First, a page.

An Architects Own Family Home Designed to Feel Like a Tree House (House Tour)

Connected House presented a unique challenge for Albert Mo, unlike any other project he had done previously, as it involved designing an architects own home. Upon first arriving at the property, Albert was greeted with a dilapidated structure that had undergone uncaring renovations in the past. However, as he entered and ascended the stairs, he was met with a breathtaking view that instantly convinced him that this was the perfect home for him and his young family.

Located in Kew, Victoria, Connected House stands as an architects own home, seamlessly blending into the lush surroundings. As seen in the house tour, the architects own home incorporates experimental designs dating back to the 1950s and ‘60s, reflecting the architect’s connection to both history and the environment. With a focus on sustainable design for future generations, Albert has reduced the home’s footprint while electrifying all its components, from appliances to air conditioning, and balancing energy consumption with a solar panel system.

Central to the design of the architects own home was fostering connections. This notion is evident in the upstairs extension of the home, created as a dedicated space for the children. Serving dual purposes, this new addition functions as a rumpus room where the family can gather, imbuing the feeling of residing in a tree house. However, the most intriguing aspect lies in how the rumpus room integrates with the backyard and the front of the house: via a drawbridge, which is operated by a hand crank mechanism. It effortlessly lowers to link the rumpus room with the backyard, as seen in the house tour. This unique design element not only allows for immediate access to the outdoors but establishes a connection between the interior and exterior.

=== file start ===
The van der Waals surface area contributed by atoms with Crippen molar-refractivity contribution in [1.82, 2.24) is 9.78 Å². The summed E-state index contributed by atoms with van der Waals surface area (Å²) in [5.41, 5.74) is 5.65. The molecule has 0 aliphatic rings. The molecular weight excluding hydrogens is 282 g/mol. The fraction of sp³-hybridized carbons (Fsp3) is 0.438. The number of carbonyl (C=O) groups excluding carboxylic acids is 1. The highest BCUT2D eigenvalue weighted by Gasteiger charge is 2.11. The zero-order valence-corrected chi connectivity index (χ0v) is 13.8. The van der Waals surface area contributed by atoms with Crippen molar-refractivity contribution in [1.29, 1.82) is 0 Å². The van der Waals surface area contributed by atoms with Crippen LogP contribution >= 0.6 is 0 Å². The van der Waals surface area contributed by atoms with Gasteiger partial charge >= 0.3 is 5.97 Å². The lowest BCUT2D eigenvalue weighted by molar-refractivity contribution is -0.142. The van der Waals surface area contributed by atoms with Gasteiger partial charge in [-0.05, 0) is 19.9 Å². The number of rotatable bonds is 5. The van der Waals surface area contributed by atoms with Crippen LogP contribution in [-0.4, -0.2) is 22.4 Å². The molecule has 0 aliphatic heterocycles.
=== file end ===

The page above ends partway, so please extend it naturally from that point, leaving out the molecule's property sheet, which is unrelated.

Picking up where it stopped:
On the opposite side are a set of bi-fold doors, which, when opened, form a balcony, unveiling views of the courtyard and surrounding trees. At the heart of the design of an architects own home lies the idea of fostering connections, whether physical or visual. The courtyard is strategically positioned at the centre of the home to link with various exterior spaces. Additionally, upon opening the bi-fold doors and sliding doors, the courtyard serves as an additional layer of connection, bridging the gap between rooms, including the living, kitchen and bedrooms.

The upstairs area feels like a warehouse due to its rawness and minimalistic aesthetic. This industrial feeling continues downstairs, where materials like raw steel, glass panes, plywood surfaces, rustic barn doors, brick and concrete further reinforce this. However, to infuse warmth into the interior design of the home, plywood is utilised, spanning from floor to ceiling. In choosing materials and finishes, Albert draws inspiration from his Asian heritage and his affinity for modernist Japanese design principles. This influence can be seen in the bathroom and private spaces of an architects own home. Particularly, the bathroom features a wooden bathtub, Japanese tiles and grass cloth wallpaper – all of which were selected by Albert. Connected House by Albert Mo is an architects own home that embraces traditional Japanese aesthetics, connection and heritage.

00:00 – Introduction to the Architects Own Family Home
01:12 – The Experimental Location
01:59 – Connecting to the Landscape
02:35 – Key Themes of the Home
03:23 – The Raw Material Palette
03:58 – Honouring The Families Heritage
04:45 – A Focus On Sustainability
05:34 – Emulating A Tree House

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Photography by Derek Swalwell.
Architecture and interior design by Albert Mo.
Build by Block Constructions.
Landscape architecture by Mud Office.
Landscape contracting by Mode Landscaping.
Structural engineering by Ipsum Structures.
Joinery by Marant Industries.
Filmed by Derek Swalwell.
Edited by Harrison Moss.
Production by The Local Production.

Location: Kew, Victoria, Australia

The Local Project acknowledges the Aboriginal and Torres Strait Islander peoples as the Traditional Custodians of the land in Australia. We recognise the importance of Indigenous peoples in the identity of our country and continuing connections to Country and community. We pay our respect to Elders, past and present, and extend that respect to all Indigenous people of these lands.

#Architects #Home #Family

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